Dipeptidyl Peptidase IV Inhibitor Treatment Stimulates β-Cell Survival and Islet Neogenesis in Streptozotocin-Induced Diabetic Rats

  1. J. Andrew Pospisilik1,
  2. Jennifer Martin1,
  3. Timothy Doty1,
  4. Jan A. Ehses1,
  5. Nathalie Pamir1,
  6. Francis C. Lynn1,
  7. Shalea Piteau1,
  8. Hans-Ulrich Demuth2,
  9. Christopher H.S. McIntosh1 and
  10. Raymond A. Pederson1
  1. 1Department of Physiology, University of British Columbia, Vancouver, British Columbia, Canada
  2. 2Probiodrug AG, Halle (Saale), Germany


    Recent studies into the physiology of the incretins glucose-dependent insulinotropic polypeptide (GIP) and glucagon-like peptide-1 (GLP-1) have added stimulation of β-cell growth, differentiation, and cell survival to well-documented, potent insulinotropic effects. Unfortunately, the therapeutic potential of these hormones is limited by their rapid enzymatic inactivation in vivo by dipeptidyl peptidase IV (DP IV). Inhibition of DP IV, so as to enhance circulating incretin levels, has proved effective in the treatment of type 2 diabetes both in humans and in animal models, stimulating improvements in glucose tolerance, insulin sensitivity, and β-cell function. We hypothesized that enhancement of the cytoprotective and β-cell regenerative effects of GIP and GLP-1 might extend the therapeutic potential of DP IV inhibitors to include type 1 diabetes. For testing this hypothesis, male Wistar rats, exposed to a single dose of streptozotocin (STZ; 50 mg/kg), were treated twice daily with the DP IV inhibitor P32/98 for 7 weeks. Relative to STZ-injected controls, P32/98-treated animals displayed increased weight gain (230%) and nutrient intake, decreased fed blood glucose (∼26 vs. ∼20 mmol/l, respectively), and a return of plasma insulin values toward normal (0.07 vs. 0.12 nmol/l, respectively). Marked improvements in oral glucose tolerance, suggesting enhanced insulin secretory capacity, were corroborated by pancreas perfusion and insulin content measurements that revealed two- to eightfold increases in both secretory function and insulin content after 7 weeks of treatment. Immunohistochemical analyses of pancreatic sections showed marked increases in the number of small islets (+35%) and total β-cells (+120%) and in the islet β-cell fraction (12% control vs. 24% treated) in the treated animals, suggesting that DP IV inhibitor treatment enhanced islet neogenesis, β-cell survival, and insulin biosynthesis. In vitro studies using a β-(INS-1) cell line showed a dose-dependent prevention of STZ-induced apoptotic cell-death by both GIP and GLP-1, supporting a role for the incretins in eliciting the in vivo results. These novel findings provide evidence to support the potential utility of DP IV inhibitors in the treatment of type 1 and possibly late-stage type 2 diabetes.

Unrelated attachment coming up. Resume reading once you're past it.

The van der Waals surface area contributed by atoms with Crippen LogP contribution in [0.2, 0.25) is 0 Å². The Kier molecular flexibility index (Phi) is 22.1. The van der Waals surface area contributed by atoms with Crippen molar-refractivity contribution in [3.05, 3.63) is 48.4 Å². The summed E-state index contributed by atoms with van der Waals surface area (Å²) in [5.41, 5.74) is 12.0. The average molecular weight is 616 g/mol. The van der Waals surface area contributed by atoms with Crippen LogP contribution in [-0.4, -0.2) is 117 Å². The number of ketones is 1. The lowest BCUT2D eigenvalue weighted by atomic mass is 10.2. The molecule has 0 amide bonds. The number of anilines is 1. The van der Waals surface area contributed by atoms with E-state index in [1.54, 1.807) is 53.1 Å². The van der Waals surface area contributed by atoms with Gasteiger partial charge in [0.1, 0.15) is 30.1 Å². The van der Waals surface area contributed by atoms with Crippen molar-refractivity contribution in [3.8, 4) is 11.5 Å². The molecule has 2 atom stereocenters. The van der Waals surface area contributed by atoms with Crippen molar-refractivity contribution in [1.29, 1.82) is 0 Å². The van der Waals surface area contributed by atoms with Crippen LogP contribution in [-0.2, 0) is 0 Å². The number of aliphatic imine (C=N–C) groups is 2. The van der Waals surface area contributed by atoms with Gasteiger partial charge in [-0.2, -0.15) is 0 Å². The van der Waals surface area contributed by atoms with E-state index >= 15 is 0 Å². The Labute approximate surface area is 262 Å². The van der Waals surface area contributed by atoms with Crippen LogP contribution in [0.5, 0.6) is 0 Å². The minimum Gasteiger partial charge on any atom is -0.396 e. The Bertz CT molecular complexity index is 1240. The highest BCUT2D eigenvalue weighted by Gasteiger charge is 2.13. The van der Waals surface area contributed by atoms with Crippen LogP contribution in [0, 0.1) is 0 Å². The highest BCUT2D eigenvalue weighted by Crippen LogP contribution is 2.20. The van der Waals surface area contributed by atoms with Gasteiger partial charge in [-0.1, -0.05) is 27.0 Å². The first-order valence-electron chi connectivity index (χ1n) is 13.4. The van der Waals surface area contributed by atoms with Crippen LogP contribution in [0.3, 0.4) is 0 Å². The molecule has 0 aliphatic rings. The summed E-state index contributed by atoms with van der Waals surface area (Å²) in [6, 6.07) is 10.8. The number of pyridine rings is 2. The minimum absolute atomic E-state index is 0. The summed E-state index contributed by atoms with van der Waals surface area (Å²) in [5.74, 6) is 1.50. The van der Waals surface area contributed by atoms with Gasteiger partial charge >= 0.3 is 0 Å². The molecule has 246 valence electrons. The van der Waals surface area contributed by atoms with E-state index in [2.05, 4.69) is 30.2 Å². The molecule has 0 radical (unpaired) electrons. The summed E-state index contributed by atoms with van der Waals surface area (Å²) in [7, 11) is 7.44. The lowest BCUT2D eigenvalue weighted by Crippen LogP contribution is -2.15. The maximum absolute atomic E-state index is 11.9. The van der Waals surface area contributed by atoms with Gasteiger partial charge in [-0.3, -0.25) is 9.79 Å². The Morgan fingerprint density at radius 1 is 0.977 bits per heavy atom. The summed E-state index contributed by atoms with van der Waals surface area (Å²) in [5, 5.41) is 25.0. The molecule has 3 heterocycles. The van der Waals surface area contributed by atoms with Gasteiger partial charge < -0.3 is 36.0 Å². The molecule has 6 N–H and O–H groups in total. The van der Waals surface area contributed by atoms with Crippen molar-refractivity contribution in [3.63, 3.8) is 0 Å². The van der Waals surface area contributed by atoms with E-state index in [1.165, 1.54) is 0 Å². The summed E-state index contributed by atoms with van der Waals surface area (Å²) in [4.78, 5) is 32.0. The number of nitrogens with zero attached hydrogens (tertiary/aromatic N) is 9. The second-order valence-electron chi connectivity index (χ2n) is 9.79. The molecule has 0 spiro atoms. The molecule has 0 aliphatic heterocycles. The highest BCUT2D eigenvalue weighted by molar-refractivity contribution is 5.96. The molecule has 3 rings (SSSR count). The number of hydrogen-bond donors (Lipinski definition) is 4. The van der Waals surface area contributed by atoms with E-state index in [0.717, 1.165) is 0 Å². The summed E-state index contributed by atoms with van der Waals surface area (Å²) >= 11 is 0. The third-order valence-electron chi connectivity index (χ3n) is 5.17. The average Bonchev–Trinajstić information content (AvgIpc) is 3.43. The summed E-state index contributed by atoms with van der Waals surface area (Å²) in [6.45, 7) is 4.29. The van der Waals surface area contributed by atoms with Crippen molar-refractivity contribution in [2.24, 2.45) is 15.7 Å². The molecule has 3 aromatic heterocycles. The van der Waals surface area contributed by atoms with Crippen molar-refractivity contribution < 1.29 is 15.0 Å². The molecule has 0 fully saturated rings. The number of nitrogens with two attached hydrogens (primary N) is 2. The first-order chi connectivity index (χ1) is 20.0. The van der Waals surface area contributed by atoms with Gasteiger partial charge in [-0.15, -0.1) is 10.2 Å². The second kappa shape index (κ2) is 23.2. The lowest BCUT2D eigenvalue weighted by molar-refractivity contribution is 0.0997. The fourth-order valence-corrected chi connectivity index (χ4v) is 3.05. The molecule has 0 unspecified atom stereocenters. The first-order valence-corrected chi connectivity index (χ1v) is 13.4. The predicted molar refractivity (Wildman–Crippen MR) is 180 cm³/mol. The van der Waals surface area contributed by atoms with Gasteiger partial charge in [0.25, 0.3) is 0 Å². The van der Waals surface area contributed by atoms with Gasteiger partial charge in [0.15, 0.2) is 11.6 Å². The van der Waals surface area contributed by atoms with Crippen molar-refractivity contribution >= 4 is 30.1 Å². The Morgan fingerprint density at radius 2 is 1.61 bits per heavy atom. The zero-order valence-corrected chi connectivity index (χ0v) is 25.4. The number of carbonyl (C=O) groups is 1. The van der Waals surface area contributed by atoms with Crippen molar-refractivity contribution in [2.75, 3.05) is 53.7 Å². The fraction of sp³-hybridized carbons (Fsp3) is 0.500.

• Address correspondence and reprint requests to Dr. R.A. Pederson, Department of Physiology, University of British Columbia, 2146 Health Sciences Mall, Vancouver, BC, Canada V6T 1Z3. E-mail: pederson{at}interchange.ubc.ca.

      Received for publication 11 July 2002 and accepted in revised form 18 November 2002.

      H.U.D. is a Chief Executive Officer, the Chief Scientific Officer, and a shareholder in Probiodrug, a pharmaceutical company in the process of developing a DP IV inhibitor treatment for diabetes and its complications. R.A.P. and C.H.S.M. are members of a scientific advisory panel to Probiodrug and receive consulting fees for their participation and receive grant/research support from Probiodrug to support studies on the drug candidate P32/98 and its utility in treating diabetes and its complications.

      DP IV, dipeptidyl peptidase IV; GIP, glucose-dependent insulinotropic polypeptide; GLP-1, glucagon-like peptide-1; IDGTT, intraduodenal glucose tolerance test; IR, immunoreactive; OGTT, oral glucose tolerance test; PDX-1, pancreatic-duodenum homeobox-1; PP, pancreatic polypeptide; SOM, somatostatin; STZ, streptozotocin.

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